Why Did my Arm Fall Asleep?

It’s been a while since I last woke up from a deep sleep and realized that my arm felt like a big lump of wood attached to my body that I could neither move nor feel. I have, however, been suffering increasing problems with numbness and tingling in my hands, most likely because my work has my fingers perpetually connected to a keyboard and I am starting to get carpel tunnel.

It got me thinking about what exactly causes my extremities to fall asleep. I had heard the common explanation that it is caused by lack of blood flow, but this always seemed unlikely to me because my limbs have never turned blue, and such a lack of proper oxygenation to cells would most certainly cause permanent damage.

I did some research, and discovered that an extremity will begin to “fall asleep” when pressure is applied to nerve pathways, causing them to loose their electrochemical connection with the brain. This interruption in signal causes the impulses coming into the brain from the extremity to become garbled and random, resulting in the tingling sensation we are used to feeling when our body part begins to go numb. Interestingly, this can also be caused when pressure is applied to an artery, restricting blood flow to the extremity and depriving nerve cells of nutrients. The initial tingling serves as an early warning system to tell us that we should adjust our position so that we can avoid the serious nerve damage that could result should the blood flow be restricted for an extended period of time.

The random signals interpreted by our brains as tingling are usually all it takes to get us to adjust position and solve the problem, but occasionally, we are so sound asleep that we don’t notice it and the extended pressure causes a total loss in nerve connectivity. When this happens the extremity goes completely numb and our brain is unable to move or feel it at all. Since we have passed the early warning system at this point, I am unsure what exactly stirs in our brain to alert us to the situation, but I can attest that the sensation of having a totally dead feeling arm attached to my body is disturbing to say the least. As is the extended period of tingling when the limb comes back to life.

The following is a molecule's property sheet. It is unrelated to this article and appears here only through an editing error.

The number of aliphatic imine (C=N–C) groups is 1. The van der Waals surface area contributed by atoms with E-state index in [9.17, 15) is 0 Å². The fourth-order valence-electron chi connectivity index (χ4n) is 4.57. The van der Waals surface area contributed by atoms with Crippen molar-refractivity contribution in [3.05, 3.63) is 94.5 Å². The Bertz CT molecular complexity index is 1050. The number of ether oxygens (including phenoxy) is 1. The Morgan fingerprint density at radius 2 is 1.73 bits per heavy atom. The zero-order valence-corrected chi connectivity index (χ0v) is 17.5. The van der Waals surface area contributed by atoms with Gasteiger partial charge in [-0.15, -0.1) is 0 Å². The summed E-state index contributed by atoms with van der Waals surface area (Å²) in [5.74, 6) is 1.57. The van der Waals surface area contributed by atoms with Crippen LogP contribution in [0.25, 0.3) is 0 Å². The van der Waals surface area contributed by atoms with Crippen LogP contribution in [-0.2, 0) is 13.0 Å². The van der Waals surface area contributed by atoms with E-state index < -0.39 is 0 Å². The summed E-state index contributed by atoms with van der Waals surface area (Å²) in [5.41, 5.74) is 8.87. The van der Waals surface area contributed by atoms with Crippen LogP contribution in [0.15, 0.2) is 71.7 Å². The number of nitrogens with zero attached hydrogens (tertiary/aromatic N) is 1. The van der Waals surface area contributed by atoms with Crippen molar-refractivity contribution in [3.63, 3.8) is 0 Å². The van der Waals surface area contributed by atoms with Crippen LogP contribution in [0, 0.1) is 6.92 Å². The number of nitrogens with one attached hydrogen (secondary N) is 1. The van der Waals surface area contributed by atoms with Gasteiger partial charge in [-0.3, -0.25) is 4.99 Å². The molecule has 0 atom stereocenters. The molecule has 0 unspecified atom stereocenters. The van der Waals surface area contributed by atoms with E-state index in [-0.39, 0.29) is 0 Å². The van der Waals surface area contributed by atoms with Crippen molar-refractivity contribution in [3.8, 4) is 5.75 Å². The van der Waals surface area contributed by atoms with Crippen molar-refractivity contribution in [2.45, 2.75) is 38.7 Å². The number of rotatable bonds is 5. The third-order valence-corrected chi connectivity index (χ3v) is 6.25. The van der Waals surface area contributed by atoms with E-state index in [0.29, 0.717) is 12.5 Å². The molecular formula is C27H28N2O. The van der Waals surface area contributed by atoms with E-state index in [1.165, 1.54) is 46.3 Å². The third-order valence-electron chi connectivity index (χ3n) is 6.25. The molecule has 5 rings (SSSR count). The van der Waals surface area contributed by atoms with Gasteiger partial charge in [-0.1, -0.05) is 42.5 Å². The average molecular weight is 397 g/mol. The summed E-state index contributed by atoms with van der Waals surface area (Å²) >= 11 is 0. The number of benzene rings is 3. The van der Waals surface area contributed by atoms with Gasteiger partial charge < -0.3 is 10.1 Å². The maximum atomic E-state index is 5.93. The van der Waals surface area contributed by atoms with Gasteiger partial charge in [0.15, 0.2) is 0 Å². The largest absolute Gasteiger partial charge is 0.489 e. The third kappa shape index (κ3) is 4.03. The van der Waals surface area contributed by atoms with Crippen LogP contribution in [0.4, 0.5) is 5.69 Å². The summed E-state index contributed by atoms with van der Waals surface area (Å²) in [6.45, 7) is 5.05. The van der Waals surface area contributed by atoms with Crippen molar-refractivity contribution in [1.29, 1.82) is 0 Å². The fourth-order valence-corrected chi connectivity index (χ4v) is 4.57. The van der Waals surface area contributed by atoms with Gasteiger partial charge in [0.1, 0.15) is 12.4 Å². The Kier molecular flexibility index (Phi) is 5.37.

At least I now know why it happens.

Strom Thurmond – Still History’s Biggest Windbag

Strom Thurmond conducted the longest filibuster in history when he talked to the US senate for 24 hours in opposition to the Civil Rights Act of 1957. All these years, Thurmond’s throne as nation’s biggest windbag has gone totally without challenge… Until now.

Jeffrey Long, a high school student from the Buffalo, NY area, decided that the time had come from someone to unseat the late, but long-winded US Senator and proposed to out-talk him for his senior project. He set up camp at the Buffalo Historical Society and started talking. He talked and talked and talked until shortly after 4:00 AM, when he sat down to take a short break and promptly nodded off to sleep.

He was only five hours short of breaking Thurmond’s record.

I’m sorry you didn’t quite make it Jeffrey. It’s not easy to out-talk the biggest windbag in America’s history.